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Soldiers of the 1204th Aviation Support Battalion and 1st Battalion, 7th Cavalry, recover Joint Precision Aerial Drop Systems (JPADS) near Camp Buehring, Kuwait. The JPADS were dropped from an Air Force C-17 as part of a training exercise in the region. (Kentucky National Guard photo by 1st Lt. Gregory Slater, 1204th ASB/Released)

“From my perspective, a high altitude precise drop assists in keeping any bundles away from enemy combatants,” said Sgt. Sean Huynh, F Co., 1st Battalion, 111th Aviation Regiment.

Used in combat operations in Afghanistan, the main benefit of JPADS is to increase the availability of cargo. With troops stationed in remote forward operating bases, JPADS allows those units to be quickly and regularly resupplied by air where ground transport often is not practical.  Regardless of location or situation, JPADS offers all armed forces a way to stay well equipped.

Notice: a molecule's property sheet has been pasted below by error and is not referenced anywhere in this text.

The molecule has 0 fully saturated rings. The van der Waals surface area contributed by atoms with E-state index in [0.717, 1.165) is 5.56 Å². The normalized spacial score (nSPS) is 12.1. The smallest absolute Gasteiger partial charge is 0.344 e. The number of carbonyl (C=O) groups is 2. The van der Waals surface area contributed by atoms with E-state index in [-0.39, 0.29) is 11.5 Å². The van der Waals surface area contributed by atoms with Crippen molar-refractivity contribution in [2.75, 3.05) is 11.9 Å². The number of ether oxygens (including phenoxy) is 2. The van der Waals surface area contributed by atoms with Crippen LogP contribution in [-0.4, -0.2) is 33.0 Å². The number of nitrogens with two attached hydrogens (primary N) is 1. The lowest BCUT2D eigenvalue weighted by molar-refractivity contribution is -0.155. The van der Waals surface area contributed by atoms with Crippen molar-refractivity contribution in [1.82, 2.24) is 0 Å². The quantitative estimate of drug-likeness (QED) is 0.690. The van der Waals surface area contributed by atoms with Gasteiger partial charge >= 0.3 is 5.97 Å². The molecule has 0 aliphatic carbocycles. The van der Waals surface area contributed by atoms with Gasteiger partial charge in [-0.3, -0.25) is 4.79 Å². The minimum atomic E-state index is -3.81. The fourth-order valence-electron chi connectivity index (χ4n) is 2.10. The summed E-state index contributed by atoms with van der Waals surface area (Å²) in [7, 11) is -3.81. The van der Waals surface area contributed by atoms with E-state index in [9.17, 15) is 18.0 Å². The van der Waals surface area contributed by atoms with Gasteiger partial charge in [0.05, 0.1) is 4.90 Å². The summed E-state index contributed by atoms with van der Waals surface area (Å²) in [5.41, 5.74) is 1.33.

“I have worked with JPADS for seven years as an infantryman on the ground and experienced the benefits firsthand,” said Coulson. “The recovery might be difficult in four feet of snow in the Afghan mountains making the precision of the delivery invaluable for those Soldiers who may have to conduct recovery in a hostile environment.”

There are four weight increments that are authorized for use with JPADS. This operation was classified as an “extra light” category of 2,200 pounds or less. However, a bundle can hold as much 60,000 pounds of weight if a mission dictates.

“Pray for good weather, talk to the pilots constantly, and over-communicate with one another throughout the planning. That is the secret of a successful operation,” said Coulson.